Team effort: Stranded pilot whales rescued from Redington Beach

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It took nine hours and a complete community effort to try and save five pilot whales found stranded Monday morning on Redington Beach in Pinellas County.

Three of the whales have returned to deeper water and the other two were taken to be checked by scientists before they are released.

When the whales were first discovered around 7 a.m., beachgoers, even some who were on vacation, jumped in to help.

“The first thing I said is, ‘I want to help,’” Breanna Blankenship told FOX 13 News. “They asked if anyone could come out and help and I went out.”

Crews set up temporary tents in the shallow water as deputies cordoned off the section of beach.

“We prioritize the animals over anything else, so that’s why you see the tents, to avoid the animals getting sunburned. We’re continuing to splash water on them and check their vitals. We check every time they take a breath. We just want to make sure they are as comfortable as possible,” Clearwater Marine Aquarium spokesperson Carlee Wendell explained.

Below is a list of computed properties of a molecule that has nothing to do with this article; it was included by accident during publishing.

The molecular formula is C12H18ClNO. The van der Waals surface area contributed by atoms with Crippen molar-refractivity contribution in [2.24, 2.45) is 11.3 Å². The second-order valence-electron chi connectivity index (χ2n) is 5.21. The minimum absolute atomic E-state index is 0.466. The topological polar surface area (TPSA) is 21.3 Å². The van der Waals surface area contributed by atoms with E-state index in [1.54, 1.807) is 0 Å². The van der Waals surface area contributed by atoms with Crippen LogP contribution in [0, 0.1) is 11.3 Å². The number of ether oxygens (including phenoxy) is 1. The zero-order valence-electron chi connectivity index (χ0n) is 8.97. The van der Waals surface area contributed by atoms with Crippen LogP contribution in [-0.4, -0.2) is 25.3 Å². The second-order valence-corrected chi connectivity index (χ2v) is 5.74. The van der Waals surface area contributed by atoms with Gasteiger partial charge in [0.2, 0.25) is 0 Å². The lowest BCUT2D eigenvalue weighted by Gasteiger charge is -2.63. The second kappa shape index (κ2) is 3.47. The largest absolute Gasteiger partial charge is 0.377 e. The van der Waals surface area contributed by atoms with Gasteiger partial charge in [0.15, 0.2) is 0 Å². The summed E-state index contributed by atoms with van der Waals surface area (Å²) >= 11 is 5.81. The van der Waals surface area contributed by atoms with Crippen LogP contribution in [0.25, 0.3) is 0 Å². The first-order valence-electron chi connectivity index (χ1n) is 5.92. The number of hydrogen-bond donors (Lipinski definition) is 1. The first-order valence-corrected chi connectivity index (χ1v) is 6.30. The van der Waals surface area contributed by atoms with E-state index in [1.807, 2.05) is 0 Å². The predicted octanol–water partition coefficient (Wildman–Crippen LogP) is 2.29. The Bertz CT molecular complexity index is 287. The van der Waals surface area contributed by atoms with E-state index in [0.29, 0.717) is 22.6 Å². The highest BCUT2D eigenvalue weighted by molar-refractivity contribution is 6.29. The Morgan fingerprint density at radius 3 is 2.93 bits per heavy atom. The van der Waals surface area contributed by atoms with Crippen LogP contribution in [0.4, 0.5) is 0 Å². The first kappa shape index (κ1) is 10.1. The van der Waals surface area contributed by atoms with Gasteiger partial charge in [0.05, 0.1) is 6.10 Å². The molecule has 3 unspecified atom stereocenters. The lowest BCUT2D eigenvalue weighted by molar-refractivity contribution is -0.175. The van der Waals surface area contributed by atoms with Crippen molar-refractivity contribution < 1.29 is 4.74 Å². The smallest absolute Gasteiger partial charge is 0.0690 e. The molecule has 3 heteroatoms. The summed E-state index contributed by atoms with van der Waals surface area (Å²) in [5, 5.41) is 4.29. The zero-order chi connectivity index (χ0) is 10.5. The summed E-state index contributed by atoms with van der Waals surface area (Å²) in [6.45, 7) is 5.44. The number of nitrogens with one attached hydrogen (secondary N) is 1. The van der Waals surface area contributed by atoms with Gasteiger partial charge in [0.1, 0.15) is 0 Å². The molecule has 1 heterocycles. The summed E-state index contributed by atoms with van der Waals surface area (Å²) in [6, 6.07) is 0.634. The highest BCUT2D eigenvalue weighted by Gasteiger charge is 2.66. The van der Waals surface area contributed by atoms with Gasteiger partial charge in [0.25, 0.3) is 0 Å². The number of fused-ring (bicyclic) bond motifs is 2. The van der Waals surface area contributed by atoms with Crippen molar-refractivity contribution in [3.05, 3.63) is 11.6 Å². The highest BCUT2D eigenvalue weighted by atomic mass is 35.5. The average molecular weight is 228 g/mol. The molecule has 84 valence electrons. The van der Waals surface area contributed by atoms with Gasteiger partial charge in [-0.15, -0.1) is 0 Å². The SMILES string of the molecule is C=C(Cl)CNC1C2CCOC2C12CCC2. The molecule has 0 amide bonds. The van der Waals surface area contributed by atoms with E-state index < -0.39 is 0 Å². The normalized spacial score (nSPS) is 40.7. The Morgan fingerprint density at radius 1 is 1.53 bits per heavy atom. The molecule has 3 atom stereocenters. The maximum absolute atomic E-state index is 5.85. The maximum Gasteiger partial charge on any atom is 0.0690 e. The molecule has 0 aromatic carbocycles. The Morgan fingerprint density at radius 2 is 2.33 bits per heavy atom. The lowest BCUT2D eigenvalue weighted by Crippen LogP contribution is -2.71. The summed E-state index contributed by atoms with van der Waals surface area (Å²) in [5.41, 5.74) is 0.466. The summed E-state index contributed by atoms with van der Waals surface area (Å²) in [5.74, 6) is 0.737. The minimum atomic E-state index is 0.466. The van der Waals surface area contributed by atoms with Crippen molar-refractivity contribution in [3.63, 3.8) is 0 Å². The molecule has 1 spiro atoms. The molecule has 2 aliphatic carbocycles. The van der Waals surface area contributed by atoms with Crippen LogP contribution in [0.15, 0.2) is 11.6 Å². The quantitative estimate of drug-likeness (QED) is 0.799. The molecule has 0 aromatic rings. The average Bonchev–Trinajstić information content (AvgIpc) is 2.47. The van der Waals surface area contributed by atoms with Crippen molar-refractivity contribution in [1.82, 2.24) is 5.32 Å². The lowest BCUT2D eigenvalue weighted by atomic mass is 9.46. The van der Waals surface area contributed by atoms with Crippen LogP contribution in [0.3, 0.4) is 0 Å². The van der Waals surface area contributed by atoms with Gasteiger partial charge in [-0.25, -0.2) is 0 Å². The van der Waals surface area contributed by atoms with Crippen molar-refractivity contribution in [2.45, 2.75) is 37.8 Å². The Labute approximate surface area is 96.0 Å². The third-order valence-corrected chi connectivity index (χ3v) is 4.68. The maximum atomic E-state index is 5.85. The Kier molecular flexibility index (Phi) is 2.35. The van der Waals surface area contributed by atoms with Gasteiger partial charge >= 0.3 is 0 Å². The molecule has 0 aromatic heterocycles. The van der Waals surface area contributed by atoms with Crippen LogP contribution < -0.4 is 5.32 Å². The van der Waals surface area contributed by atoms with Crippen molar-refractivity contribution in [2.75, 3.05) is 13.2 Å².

Teams from NOAA, the Clearwater Marine Aquarium, Mote Marine and the FWC all ended up in the water to help save the stranded pod.

Short-finned pilot whales are known to live in tropical waters around the world. The whales typically spend a lot of time deep underwater, feeding on squid, fish, and octopus.

The whales found on Redington Beach weighed about 1,000 pounds each. Researchers don’t know why they stranded, but they do know pilot whales typically strand together if something happens to one.

That’s why the rescue mission focused on splitting them up.

“If we send all five out, there’s a good chance all five will not do well. We feel it’s better to split the group send three out of a similar age. Hopefully, someone will decide to lead the group and lead them out. The other group has a young animal that young animal could potentially be having problems.” explained Dr. Mike Walsh from the University of Florida.

The two smaller whales were hand-carried to a truck waiting to go to Howard Park in Tarpon Springs.

Bystanders and good Samaritans helped get the whales where they needed to go.

“We are all coming together. We want the best for the animals right now,” Lauren Miller said.

The other three whales were taken by boat to deeper waters. They will be tracked by scientists in hopes they won't end up back on the beach.

Whale strandings are not common along Florida's Gulf Coast but are not unprecedented. Last September, two pygmy killer whales died after stranding in Clearwater. Last fall, the state's red tide bloom -- which has since cleared -- also was blamed for the deaths of several dolphins, sea turtles, manatees, and birds.